The cold Canadian winter - when the lakes are so thick with ice you can walk across them - is a metaphor in this moody drama. Colette's life is also frozen -- she's become emotionally numb, waiting for news about her absent spouse.
Then suddenly, standing on the ice, she spots a handsome young stranger with a mysterious past. For the middle-aged Colette, the guy is like catnip. She welcomes him as a good omen, the way Noah reacts when a dove returns to the ark with an olive branch.
But there is also a pronounced sexual tension between Colette and the good-looking stranger, who is half her age. Their mutual attraction soon dominates the tale.
"Have you been travelling long?"
"Yeah, a while now."
"You're on your way home?"
"Ah, yeah. Well, home is a relative term."
"Yeah, I suppose it is."
"I don't suppose anybody misses me where I'm from."
You'll notice that her hopeful questions bring out few details. But his remarks hit the bull's eye.
"Is this your husband's parka?"
"Now, did I say I was married?"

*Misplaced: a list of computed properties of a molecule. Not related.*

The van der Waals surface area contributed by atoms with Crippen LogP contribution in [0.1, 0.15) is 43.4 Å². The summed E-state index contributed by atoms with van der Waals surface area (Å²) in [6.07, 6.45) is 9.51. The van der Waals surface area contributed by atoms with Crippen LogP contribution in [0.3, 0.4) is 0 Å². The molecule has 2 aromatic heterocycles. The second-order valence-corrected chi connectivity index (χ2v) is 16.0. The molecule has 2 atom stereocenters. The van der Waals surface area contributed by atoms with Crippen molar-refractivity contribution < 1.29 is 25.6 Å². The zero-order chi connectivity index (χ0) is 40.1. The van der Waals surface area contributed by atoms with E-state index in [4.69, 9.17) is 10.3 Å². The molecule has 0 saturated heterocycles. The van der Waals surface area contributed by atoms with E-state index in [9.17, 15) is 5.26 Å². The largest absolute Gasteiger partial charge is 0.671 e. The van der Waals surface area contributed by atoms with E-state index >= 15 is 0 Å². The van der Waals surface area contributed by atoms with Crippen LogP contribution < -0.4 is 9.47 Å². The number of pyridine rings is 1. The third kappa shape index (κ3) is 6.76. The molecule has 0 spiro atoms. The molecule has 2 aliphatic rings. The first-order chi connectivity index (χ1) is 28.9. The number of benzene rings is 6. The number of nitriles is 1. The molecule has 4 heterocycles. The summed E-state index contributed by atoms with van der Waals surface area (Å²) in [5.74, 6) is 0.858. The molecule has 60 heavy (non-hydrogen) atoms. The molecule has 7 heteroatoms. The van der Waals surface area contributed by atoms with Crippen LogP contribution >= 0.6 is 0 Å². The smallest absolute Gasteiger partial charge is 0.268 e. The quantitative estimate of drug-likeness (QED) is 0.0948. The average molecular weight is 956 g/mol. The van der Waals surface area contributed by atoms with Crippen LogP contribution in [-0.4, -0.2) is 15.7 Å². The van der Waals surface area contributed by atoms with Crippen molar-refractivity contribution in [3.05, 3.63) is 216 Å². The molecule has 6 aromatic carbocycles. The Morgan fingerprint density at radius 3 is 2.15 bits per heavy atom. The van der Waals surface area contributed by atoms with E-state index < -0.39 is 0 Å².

"(Laughs). No. But this is not exactly a woman's coat."
"(Giggles). Yes, it's my husband's."
"Where is he?"
"Well. (pause) That's a bit of a story."
Actually, Colette's husband's spirit materializes in many scenes, though only Colette and the audience can see him. Gradually, we find out more about the young stranger, as he and Colette grow closer. Intimacy and honesty go together in this play.
B street veteran Elisabeth Nunziato turns in a fine performance as the anguished Colette. And intern Dan Fagan, as the young hunk, fits right into this show's experienced cast.
It's a play full of airy, sexy ambiguity and lingering questions, making this one of the more interesting shows in the B Street's Mainstage series this year. It works on a more intuitive, emotional wavelength than the familiar B Street comedies. And director Buck Busfield's willingness to pick a play that's a bit different, and stage it well, really pays off.
In Absentia continues at the B Street Theatre through April 15th.